JR Tungol: Tell me about the gay Asian experience. What makes the coming-out experience different from that of others who are not Asian?
Christopher Villanueva: There's definitely an extra layer that's often ignored in the LGBT community. When we have parents who come here and we live here in the States, we can't as easily come out, because of the cultural layer, and that's the difference that may not be present in white families or black families. Even when we come out to our family, we also think, "How do we come out to our relatives, our cousins who are overseas? Do we not speak about it when we're with our extended families?" There's that extra layer that doesn't get addressed.
Tungol: But how exactly is the narrative ignored in LGBT media?
Villanueva: Well, to ask somebody to come out who is gay and Asian and say, "Don't worry about it; just come out," they're not thinking about that extra layer that's been a part of our lives form the moment when we're born. They don't take that into consideration. Sure, I can get my parents to accept me, but what about my culture to accept me? And it's not addressed, and that's what we want to bring to the forefront and let individuals know that you don't have to choose between your race or sexuality.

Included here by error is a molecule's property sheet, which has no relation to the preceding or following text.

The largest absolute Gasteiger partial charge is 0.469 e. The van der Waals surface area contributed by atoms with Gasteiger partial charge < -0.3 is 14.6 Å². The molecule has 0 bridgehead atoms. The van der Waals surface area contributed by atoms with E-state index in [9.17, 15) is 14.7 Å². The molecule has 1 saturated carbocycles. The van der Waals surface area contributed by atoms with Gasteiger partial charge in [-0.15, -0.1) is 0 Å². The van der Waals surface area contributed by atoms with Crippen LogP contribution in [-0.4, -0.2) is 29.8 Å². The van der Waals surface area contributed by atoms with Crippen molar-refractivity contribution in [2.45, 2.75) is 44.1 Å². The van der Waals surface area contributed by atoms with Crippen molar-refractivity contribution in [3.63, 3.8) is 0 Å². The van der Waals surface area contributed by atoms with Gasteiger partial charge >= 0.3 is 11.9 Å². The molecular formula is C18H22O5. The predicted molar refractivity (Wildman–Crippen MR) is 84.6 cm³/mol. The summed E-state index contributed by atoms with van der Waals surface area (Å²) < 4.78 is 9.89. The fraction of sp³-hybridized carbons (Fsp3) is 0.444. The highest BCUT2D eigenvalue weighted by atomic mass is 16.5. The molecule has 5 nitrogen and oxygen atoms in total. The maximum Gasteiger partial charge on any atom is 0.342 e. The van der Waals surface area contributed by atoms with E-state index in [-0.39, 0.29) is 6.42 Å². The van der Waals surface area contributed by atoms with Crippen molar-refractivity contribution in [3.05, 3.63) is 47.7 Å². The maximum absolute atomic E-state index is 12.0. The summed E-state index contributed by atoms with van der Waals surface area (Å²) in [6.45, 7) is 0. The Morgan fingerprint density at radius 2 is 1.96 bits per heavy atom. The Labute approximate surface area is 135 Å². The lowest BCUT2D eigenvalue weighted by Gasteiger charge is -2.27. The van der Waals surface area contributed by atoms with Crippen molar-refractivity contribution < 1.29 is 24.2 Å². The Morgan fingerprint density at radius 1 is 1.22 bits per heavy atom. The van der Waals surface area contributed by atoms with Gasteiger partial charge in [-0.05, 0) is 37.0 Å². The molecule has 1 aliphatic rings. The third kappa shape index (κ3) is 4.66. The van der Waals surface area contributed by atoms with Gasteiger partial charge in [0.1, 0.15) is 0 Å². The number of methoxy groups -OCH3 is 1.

Tungol: And that's what Daniel Magazine is all about?
Villanueva: Yes. Daniel is a lifestyle magazine for the strong, driven, gay Asian male who's inspiring and encouraging in the life that he lives and the work that he does. That's how we define a "Daniel." And the magazine is named after someone I met who is very comfortable in his skin. It was just the way he carried himself and his words that spoke to me: "Chris, you really need to just embrace who you are and stop trying to conform to belong." With his encouragement he really helped me be the man that I am today.
Tungol: What are your hopes for the magazine?